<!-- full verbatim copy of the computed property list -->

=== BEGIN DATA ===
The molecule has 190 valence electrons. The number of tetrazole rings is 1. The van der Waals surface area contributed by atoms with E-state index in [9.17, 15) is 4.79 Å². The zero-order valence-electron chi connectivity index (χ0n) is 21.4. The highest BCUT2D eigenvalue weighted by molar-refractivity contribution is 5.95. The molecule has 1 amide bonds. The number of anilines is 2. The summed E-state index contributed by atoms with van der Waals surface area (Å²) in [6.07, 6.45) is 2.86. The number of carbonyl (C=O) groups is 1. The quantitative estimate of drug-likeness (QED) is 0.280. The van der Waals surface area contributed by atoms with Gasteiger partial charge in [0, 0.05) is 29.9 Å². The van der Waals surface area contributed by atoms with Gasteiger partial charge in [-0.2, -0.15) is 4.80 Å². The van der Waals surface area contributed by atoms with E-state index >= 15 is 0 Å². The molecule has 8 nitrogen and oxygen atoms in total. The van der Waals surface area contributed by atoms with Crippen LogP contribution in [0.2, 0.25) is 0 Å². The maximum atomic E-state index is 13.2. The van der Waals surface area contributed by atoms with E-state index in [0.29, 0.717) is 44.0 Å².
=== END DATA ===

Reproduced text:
The molecule has 190 valence electrons. The number of tetrazole rings is 1. The van der Waals surface area contributed by atoms with E-state index in [9.17, 15) is 4.79 Å². The zero-order valence-electron chi connectivity index (χ0n) is 21.4. The highest BCUT2D eigenvalue weighted by molar-refractivity contribution is 5.95. The molecule has 1 amide bonds. The number of anilines is 2. The summed E-state index contributed by atoms with van der Waals surface area (Å²) in [6.07, 6.45) is 2.86. The number of carbonyl (C=O) groups is 1. The quantitative estimate of drug-likeness (QED) is 0.280. The van der Waals surface area contributed by atoms with Gasteiger partial charge in [0, 0.05) is 29.9 Å². The van der Waals surface area contributed by atoms with Gasteiger partial charge in [-0.2, -0.15) is 4.80 Å². The van der Waals surface area contributed by atoms with E-state index >= 15 is 0 Å². The molecule has 8 nitrogen and oxygen atoms in total. The van der Waals surface area contributed by atoms with Crippen LogP contribution in [0.2, 0.25) is 0 Å². The maximum atomic E-state index is 13.2. The van der Waals surface area contributed by atoms with E-state index in [0.29, 0.717) is 44.0 Å².